While BMW has been busy morphing the achingly-pretty BMW 6 Series Coupe into the Hunchback of Notre-Dame, Jaguar is actually bringing us a beautiful wagon — the Jaguar XF Sportbrake. Even its name is cool. Not just as a BMW fan but as a car fan in general, this new is a bit of a kick to the nether-regions.
Ask someone from BMW if a 5 Series Touring will ever make it to the U.S. market and they’ll give you a clichéd answer about market demand. Admittedly, there’s a lot of truth to that. Americans simply don’t buy wagons. It’s frustrating but true. However, there are a lot of enthusiasts who feel that there’s more of a market than BMW thinks and that, if BMW brings them, we will come.
Prime evidence of this fan-theory is this new Jaaaag. Based off of the standard XF, the new Jaguar XF Sportbrake is a mid-sized luxury wagon that will do battle with the Mercedes-Benz E-Class Wagon, Audi A6 Avant and the BMW 5 Series Touring, the latter two only in Europe.
Now, Jaguar is a low-volume seller in North America, with minuscule numbers compared to the Germans. Yet, the Brits still feel that there’s enough market here to sell the XF Sportbrake. Obviously, the numbers won’t be high but I’m assuming Jaguar thinks they’ll be high enough to warrant selling it. Otherwise, why would Jag do so?
Jaguar’s current design language is among the best in the business. It might be the only brand that can make its cars all look so similar and have no one complain. They’re all just so pretty. This new Jaguar XF Sportbrake is no different and Ian Callum, Director of Design at Jaguar, seems to really understand how to properly pen a wagon. “As with the XF saloon, every line on the Sportbrake serves a clear purpose, creating a fast sweeping silhouette. This gives the car a sense of speed and a very dynamic appearance. As a result, I think it looks just as sporty as the saloon, if not more so.” said Callum.
Inside, the XF Sportbrake is pretty much the same as the sedan. It’s pretty and sporty with some interesting bits to entertain owners, such as the rising rotary shift knob and the flip-around air-vents that open on upon start-up. The new 10-inch In-Touch Pro infotainment system also looks very nice, though we’ll see if it’s as quick or intuitive as BMW’s iDrive.
There are also some new clever bits about the XF Sportbrake, such as the Activity Key and Gesture Blind. The former debuted on the F-Pace SUV and is a wearable waterproof smart-bracelet that acts as the car’s key. So if you want to go surfing and don’t want to leave your keys on the beach, you can leave them in the car and wear this Activity Key, which will allow you to unlock the car. The Gesture Blind system is similar to BMW’s Gesture Control, except that it only controls the sunblind. Wave your hand either forward or backward in front of the rearview mirror and the sunblind with either close or open. I’m not exactly sure why this is better than a one-touch button but the same can be said for BMW’s system.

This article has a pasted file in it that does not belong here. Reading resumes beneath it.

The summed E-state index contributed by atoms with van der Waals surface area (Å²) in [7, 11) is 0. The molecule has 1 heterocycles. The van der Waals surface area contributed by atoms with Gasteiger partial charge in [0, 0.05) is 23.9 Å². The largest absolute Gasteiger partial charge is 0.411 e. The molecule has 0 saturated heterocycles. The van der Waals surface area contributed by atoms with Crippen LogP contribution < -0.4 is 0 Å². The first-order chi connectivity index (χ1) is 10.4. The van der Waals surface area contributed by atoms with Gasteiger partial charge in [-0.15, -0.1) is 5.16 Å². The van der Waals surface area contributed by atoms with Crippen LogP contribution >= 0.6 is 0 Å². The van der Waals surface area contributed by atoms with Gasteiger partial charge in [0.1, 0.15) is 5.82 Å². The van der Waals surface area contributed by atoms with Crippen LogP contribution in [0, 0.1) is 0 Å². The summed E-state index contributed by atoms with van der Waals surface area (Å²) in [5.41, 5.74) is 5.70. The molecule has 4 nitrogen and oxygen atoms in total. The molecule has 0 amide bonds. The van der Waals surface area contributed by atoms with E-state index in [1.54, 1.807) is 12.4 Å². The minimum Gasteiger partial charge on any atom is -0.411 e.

In America, there will be only be one powertrain/drivetrain option: a 3.0 liter supercharged V6 making 380 hp, paired with an eight-speed automatic and all-wheel drive. The latter bit comes with what Jaguar calls ASPC (All Surface Progress Control) and AdSR (Adaptive Surface Response). Both are basically software systems developed by Jaguar Land Rover to help all-wheel drive vehicles handle any and all road conditions with ease.
In addition to its looks and its tech and wagon-y goodness, the XF should also handle quite well. Some enthusiasts feel that the Jaguar XF is the best driving car in the segment. Whether or not is the best isn’t as important as knowing that, either way, it’s damn good to drive. It’s agile, has great steering and is genuinely enjoyable to drive.
So the new Jaguar XF Sportbrake looks fantastic, has a nice cabin, some nice features and is a real-deal sport/luxury wagon coming to the U.S. market. If Jaguar feels there’s enough of a market for it to sell such a car here, then surely there’s enough of one for us to get the superb 5 Series Touring.